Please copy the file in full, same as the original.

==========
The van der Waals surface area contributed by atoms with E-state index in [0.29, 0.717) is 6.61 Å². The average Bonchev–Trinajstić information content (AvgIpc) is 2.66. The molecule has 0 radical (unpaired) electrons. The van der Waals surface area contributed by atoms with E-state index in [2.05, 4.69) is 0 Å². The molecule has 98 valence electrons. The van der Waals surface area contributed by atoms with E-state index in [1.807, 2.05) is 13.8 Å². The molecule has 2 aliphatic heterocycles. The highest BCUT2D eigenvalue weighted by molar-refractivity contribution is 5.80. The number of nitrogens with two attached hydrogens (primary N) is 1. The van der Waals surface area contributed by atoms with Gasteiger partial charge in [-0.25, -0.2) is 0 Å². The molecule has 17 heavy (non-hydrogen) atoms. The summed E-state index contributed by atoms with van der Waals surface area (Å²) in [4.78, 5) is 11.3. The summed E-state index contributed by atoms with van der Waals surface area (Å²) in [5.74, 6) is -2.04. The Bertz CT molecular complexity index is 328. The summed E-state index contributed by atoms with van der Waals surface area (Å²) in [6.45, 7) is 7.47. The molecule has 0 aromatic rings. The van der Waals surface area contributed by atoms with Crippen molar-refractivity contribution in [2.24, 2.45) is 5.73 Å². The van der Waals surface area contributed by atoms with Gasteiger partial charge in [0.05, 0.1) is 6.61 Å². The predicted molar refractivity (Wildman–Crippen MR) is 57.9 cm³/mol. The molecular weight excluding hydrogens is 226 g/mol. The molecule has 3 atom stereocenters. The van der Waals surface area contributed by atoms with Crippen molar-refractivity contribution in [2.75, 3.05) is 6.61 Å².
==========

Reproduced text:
The van der Waals surface area contributed by atoms with E-state index in [0.29, 0.717) is 6.61 Å². The average Bonchev–Trinajstić information content (AvgIpc) is 2.66. The molecule has 0 radical (unpaired) electrons. The van der Waals surface area contributed by atoms with E-state index in [2.05, 4.69) is 0 Å². The molecule has 98 valence electrons. The van der Waals surface area contributed by atoms with E-state index in [1.807, 2.05) is 13.8 Å². The molecule has 2 aliphatic heterocycles. The highest BCUT2D eigenvalue weighted by molar-refractivity contribution is 5.80. The number of nitrogens with two attached hydrogens (primary N) is 1. The van der Waals surface area contributed by atoms with Gasteiger partial charge in [-0.25, -0.2) is 0 Å². The molecule has 17 heavy (non-hydrogen) atoms. The summed E-state index contributed by atoms with van der Waals surface area (Å²) in [4.78, 5) is 11.3. The summed E-state index contributed by atoms with van der Waals surface area (Å²) in [5.74, 6) is -2.04. The Bertz CT molecular complexity index is 328. The summed E-state index contributed by atoms with van der Waals surface area (Å²) in [6.45, 7) is 7.47. The molecule has 0 aromatic rings. The van der Waals surface area contributed by atoms with Crippen molar-refractivity contribution in [2.24, 2.45) is 5.73 Å². The van der Waals surface area contributed by atoms with Gasteiger partial charge in [0.05, 0.1) is 6.61 Å². The predicted molar refractivity (Wildman–Crippen MR) is 57.9 cm³/mol. The molecular weight excluding hydrogens is 226 g/mol. The molecule has 3 atom stereocenters. The van der Waals surface area contributed by atoms with Crippen molar-refractivity contribution in [2.75, 3.05) is 6.61 Å².